A Beginner’s Guide to Profitable Property Strategies

Sourced Midlands / May 31, 2019

Tags: Blog



One person’s profitable property strategy may be another’s downfall. A HMO hands-on investment, for instance, is better left to the experienced landlord, preferably one who has already cut his or her teeth on traditional buy to let and has lots of free time.

Buying renovation properties at auction, then selling them on is also a strategy best left for the ‘long in the tooth’ investor. But there are plenty of other means of starting out in property that aren’t too time-consuming, and are actually pretty risk averse. Read on and you’ll find out what they are.

First though, when starting out, there are definitely roads you’ll need to avoid, like the following:

Common mistakes to avoid

Don’t rush
Buying the best property you can afford can be tempting, but it’s best to aim for the middle of the market until you really know what you’re doing. That means investing in a property that doesn’t need a lot doing to it, but is pretty basic too. Talking of basic, keep the décor for your buy to let neutral, so that your tenants can put their own stamp on it. You’ll get it rented out quicker.

Don’t do it alone
Property investing should be a sociable undertaking. You’ll want to network with estate agents, solicitors and other investors. Attend networking meetups, find out what’s happening in your local area, read council planning minutes to find out what’s happening regeneration-wise, join online property forums and continue to educate yourself in the subject for as long as you remain an active investor.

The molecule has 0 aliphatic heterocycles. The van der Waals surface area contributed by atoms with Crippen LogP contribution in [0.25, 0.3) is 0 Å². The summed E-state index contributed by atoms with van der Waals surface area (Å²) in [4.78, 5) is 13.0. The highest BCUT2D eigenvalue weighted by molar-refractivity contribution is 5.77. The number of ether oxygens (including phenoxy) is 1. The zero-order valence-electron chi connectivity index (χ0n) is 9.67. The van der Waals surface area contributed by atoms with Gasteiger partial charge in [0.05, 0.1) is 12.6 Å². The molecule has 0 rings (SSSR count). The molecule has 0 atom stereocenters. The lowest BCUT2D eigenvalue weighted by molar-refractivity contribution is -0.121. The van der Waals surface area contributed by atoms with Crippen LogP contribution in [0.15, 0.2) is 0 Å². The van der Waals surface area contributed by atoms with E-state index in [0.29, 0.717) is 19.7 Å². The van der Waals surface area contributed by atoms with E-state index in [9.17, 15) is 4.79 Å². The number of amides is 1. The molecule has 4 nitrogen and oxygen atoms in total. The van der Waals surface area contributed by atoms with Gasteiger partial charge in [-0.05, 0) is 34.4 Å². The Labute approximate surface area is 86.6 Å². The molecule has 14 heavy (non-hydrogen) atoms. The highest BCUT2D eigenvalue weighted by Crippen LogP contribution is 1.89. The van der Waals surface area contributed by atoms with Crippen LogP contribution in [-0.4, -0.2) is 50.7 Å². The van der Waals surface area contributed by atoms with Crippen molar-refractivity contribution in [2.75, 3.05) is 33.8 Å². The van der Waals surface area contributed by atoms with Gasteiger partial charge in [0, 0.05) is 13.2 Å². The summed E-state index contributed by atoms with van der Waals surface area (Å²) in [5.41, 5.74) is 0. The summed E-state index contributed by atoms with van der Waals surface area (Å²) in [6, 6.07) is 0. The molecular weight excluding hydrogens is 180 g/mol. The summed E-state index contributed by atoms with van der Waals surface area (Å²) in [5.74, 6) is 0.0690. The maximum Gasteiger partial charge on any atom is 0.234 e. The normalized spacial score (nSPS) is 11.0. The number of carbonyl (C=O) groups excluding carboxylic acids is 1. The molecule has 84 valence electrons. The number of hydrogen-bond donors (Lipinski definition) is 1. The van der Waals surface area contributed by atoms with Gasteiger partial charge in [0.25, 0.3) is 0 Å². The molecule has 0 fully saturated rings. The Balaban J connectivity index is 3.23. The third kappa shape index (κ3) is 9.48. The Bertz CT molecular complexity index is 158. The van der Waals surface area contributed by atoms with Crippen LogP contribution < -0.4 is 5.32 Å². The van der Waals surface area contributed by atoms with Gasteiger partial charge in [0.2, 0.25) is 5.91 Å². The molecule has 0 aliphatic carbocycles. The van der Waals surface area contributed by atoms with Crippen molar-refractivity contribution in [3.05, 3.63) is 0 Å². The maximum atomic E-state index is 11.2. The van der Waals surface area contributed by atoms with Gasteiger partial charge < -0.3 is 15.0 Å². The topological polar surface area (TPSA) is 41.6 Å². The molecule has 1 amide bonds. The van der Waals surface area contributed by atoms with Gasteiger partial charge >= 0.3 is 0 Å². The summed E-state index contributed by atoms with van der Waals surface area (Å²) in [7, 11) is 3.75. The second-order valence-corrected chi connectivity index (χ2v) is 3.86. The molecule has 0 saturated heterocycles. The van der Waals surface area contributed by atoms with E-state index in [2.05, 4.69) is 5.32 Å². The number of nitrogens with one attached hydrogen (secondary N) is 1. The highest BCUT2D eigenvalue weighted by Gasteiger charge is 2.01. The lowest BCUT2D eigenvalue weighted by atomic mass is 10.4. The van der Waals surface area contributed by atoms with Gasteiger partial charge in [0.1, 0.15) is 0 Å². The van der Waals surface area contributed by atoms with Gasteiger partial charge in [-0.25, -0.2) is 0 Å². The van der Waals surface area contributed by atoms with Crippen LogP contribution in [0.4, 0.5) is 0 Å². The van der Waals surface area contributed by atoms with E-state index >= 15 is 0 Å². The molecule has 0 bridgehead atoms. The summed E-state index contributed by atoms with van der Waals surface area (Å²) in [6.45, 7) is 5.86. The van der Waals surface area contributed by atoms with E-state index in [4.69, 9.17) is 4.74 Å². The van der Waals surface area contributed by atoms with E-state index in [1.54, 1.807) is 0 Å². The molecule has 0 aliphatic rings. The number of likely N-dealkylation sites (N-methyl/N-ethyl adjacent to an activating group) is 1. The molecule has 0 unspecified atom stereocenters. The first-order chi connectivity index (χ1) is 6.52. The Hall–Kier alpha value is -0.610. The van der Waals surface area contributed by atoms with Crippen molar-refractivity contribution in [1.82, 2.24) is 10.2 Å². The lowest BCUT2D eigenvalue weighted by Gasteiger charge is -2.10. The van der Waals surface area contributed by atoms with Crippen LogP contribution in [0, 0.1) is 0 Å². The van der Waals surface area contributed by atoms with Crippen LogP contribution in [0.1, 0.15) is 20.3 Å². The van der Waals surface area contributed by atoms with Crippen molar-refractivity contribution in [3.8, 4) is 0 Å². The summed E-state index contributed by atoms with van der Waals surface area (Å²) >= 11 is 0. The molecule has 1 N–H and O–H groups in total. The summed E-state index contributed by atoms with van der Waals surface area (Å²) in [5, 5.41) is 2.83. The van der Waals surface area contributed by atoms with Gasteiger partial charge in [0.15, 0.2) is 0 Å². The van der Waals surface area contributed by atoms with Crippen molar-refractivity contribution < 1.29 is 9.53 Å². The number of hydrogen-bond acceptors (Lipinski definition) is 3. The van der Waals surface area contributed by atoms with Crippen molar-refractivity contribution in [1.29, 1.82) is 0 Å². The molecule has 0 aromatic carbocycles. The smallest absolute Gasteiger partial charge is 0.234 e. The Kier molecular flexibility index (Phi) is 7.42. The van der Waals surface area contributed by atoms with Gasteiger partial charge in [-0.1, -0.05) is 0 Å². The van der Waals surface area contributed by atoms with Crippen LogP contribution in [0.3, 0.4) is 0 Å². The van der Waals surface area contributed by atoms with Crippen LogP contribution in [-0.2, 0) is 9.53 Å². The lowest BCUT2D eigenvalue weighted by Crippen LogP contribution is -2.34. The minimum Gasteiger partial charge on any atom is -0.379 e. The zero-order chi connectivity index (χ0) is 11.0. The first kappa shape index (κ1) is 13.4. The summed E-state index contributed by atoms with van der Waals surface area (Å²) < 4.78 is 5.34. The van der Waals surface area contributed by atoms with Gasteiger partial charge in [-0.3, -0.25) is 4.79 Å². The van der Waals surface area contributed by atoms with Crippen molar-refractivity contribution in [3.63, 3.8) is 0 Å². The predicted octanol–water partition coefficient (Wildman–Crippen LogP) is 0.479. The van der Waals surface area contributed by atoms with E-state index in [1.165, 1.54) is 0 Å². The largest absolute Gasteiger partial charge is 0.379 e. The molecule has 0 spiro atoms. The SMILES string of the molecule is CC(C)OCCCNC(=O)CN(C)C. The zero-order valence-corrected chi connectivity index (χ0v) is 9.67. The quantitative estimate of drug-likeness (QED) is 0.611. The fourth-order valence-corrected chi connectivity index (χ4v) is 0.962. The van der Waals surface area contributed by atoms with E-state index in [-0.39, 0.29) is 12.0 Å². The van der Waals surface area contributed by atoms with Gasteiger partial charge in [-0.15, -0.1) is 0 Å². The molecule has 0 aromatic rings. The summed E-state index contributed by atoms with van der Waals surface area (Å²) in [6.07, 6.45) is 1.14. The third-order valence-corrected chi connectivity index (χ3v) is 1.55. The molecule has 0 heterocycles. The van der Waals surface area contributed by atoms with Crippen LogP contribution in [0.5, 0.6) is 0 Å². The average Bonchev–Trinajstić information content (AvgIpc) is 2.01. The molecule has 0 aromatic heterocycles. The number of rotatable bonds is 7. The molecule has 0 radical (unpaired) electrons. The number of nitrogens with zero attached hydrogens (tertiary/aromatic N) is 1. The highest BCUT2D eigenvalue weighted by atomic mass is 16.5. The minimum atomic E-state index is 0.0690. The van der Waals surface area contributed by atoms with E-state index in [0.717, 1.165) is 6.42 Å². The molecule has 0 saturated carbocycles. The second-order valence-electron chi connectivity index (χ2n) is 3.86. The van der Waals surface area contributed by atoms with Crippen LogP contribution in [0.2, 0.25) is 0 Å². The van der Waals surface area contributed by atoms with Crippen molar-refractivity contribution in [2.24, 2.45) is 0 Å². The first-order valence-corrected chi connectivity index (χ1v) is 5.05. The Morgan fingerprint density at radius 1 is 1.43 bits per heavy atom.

Acquiring social housing tenants is a good strategy for someone just starting out in property. It’s good because it’s similar to a buy to let i.e. you buy a property and rent it out to tenants – only with the council (or housing association) the rental is higher and it’s more secure. With regards to the latter, it’s because the rent can be paid directly into your account.

Another bonus with social housing tenants is that you can look forward to a good two-year rental at least (which is the minimum length of most council leases). At the end of that social housing tenancy, the council will ensure your property is in as good a condition as when they first acquired it. The only downside really is that while it’s leased by the council you can’t do anything with it i.e. sell it on.

Tips & tricks

Always plan before you buy
Work out who your ideal tenant is, what he/she does for a living, how much they’d be prepared to pay in rent and where they’d like to live. Then go look for a rental property.

Be prepared to go in to debt
In order to benefit from the gearing up strategies that investing in property can bring about, you can’t be squeamish about debt. And anyway, who can afford to buy a house outright? Property is often described as ‘good debt’, because you’ll benefit from capital appreciation over time. In other words, unlike say, a car, the value of property accrues rather than depreciates.




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